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Architelos launches new gTLD anti-abuse tool

Kevin Murphy, August 15, 2012, Domain Services

Architelos, having consulted on about 50 new gTLD applications, has refocused on its longer-term software-based game plan with the recent launch of a new anti-abuse tool for registries.

NameSentry is a software-as-a-service offering, currently being trialed by an undisclosed number of potential customers, designed to make it easier to track abusive domains.

Architelos gave us a demo of the web site yesterday.

The service integrates real-time data feeds from up to nine third-party blocklists – such as SURBL and SpamHaus – into one interface, enabling users to see how many domains in their TLD are flagged as abusive.

Users can then drill down to see why each domain has been flagged – whether it’s spamming, phishing, hosting malware, etc – and, with built-in Whois, which registrar is responsible for it.

There’s also the ability to generate custom abuse reports on the fly and to automate the sending of takedown notices to registrars.

CEO Alexa Raad and CTO Michael Young said the service can help streamline the abuse management workflow at TLD registries.

Currently, Architelos is targeting mainly ccTLDs – there’s more of them – but before too long it expects start signing new gTLD registries as they start coming online.

With many new gTLD applicants promising cleaner-than-clean zones, and with governments leaning on their ccTLDs in some countries, there could be some demand for services such as this.

NameSentry is priced on a subscription basis, based on the size of the TLD zone.

ICANN fixes new gTLD portal bugs

Kevin Murphy, July 23, 2012, Domain Policy

ICANN has brought its new gTLD program customer service portal back online after about five days of patching-related downtime.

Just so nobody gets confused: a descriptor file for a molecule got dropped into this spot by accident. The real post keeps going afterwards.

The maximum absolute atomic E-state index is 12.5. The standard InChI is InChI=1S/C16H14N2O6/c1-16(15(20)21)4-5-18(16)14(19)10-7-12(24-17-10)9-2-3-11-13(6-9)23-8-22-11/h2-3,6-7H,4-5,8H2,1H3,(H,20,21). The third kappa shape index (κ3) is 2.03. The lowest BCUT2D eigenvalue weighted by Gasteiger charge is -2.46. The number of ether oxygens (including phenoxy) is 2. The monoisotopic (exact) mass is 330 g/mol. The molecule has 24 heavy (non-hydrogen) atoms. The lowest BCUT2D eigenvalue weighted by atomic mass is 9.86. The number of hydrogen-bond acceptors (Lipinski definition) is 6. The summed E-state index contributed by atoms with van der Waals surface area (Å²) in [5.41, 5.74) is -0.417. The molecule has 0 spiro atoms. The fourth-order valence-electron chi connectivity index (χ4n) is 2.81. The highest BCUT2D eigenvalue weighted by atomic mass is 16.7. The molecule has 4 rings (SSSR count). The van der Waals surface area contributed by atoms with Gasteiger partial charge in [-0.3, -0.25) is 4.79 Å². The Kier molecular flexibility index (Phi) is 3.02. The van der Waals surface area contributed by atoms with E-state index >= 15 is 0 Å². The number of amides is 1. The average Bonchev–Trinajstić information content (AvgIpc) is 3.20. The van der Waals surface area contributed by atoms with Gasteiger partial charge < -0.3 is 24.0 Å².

In a notice posted late last night, ICANN said the delay was due to the wait for a vendor patch. ICANN said:

A recent, proactive review of the CSC system identified potential vulnerabilities. To address these vulnerabilities, the CSC portal was taken offline while vendor-provided patches were applied. There have been no known compromises to any data.

New gTLD applicants will now have to log in to their TLD Application System accounts, which use the Citrix remote terminal software, to use their customer service tools.

Non-applicants will be able to ask customer service questions via email.

The Knowledge Base — essentially a program FAQ — is still offline, but ICANN said it hopes to bring it back up within a few days.

ICANN takes down gTLD apps after revealing applicants’ home addresses

Kevin Murphy, June 14, 2012, Domain Policy

ICANN has temporarily blocked access to its newly revealed new gTLD applications after accidentally publishing the home addresses of many applicants.

Some applicants noticed today that the personal contact information of their named primary and secondary contacts had been published during yesterday’s Big Reveal.

In many cases this included these employees’ home addresses, despite the fact that the Applicant Guidebook specifically states that this information would not be published.

After being notified of the snafu by DI, ICANN confirmed that the addresses were published by mistake.